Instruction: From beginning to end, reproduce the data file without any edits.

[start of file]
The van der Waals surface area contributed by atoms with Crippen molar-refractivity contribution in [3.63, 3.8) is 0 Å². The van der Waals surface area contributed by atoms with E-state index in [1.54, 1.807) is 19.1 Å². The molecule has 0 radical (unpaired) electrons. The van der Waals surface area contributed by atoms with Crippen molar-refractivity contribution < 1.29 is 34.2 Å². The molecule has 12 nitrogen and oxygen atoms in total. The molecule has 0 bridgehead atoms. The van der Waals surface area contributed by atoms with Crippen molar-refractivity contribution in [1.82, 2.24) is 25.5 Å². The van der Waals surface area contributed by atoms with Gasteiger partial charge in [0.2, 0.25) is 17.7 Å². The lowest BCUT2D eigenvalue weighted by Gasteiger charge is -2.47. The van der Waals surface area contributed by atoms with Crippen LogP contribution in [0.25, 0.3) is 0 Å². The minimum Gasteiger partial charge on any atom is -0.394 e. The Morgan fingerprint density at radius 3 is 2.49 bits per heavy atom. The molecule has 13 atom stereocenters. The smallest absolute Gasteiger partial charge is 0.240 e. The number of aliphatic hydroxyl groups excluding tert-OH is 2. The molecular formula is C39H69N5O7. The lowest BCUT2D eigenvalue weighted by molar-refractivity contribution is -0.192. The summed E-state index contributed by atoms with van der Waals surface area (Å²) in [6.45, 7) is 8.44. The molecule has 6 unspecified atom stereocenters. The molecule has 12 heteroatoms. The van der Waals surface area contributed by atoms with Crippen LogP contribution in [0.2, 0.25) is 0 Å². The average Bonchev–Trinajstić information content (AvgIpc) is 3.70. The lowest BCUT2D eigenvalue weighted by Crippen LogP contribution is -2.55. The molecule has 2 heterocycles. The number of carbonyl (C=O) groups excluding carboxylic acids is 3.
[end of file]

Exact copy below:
The van der Waals surface area contributed by atoms with Crippen molar-refractivity contribution in [3.63, 3.8) is 0 Å². The van der Waals surface area contributed by atoms with E-state index in [1.54, 1.807) is 19.1 Å². The molecule has 0 radical (unpaired) electrons. The van der Waals surface area contributed by atoms with Crippen molar-refractivity contribution < 1.29 is 34.2 Å². The molecule has 12 nitrogen and oxygen atoms in total. The molecule has 0 bridgehead atoms. The van der Waals surface area contributed by atoms with Crippen molar-refractivity contribution in [1.82, 2.24) is 25.5 Å². The van der Waals surface area contributed by atoms with Gasteiger partial charge in [0.2, 0.25) is 17.7 Å². The lowest BCUT2D eigenvalue weighted by Gasteiger charge is -2.47. The van der Waals surface area contributed by atoms with Crippen LogP contribution in [0.25, 0.3) is 0 Å². The minimum Gasteiger partial charge on any atom is -0.394 e. The Morgan fingerprint density at radius 3 is 2.49 bits per heavy atom. The molecule has 13 atom stereocenters. The smallest absolute Gasteiger partial charge is 0.240 e. The number of aliphatic hydroxyl groups excluding tert-OH is 2. The molecular formula is C39H69N5O7. The lowest BCUT2D eigenvalue weighted by molar-refractivity contribution is -0.192. The summed E-state index contributed by atoms with van der Waals surface area (Å²) in [6.45, 7) is 8.44. The molecule has 6 unspecified atom stereocenters. The molecule has 12 heteroatoms. The van der Waals surface area contributed by atoms with Crippen LogP contribution in [0.2, 0.25) is 0 Å². The average Bonchev–Trinajstić information content (AvgIpc) is 3.70. The lowest BCUT2D eigenvalue weighted by Crippen LogP contribution is -2.55. The molecule has 2 heterocycles. The number of carbonyl (C=O) groups excluding carboxylic acids is 3.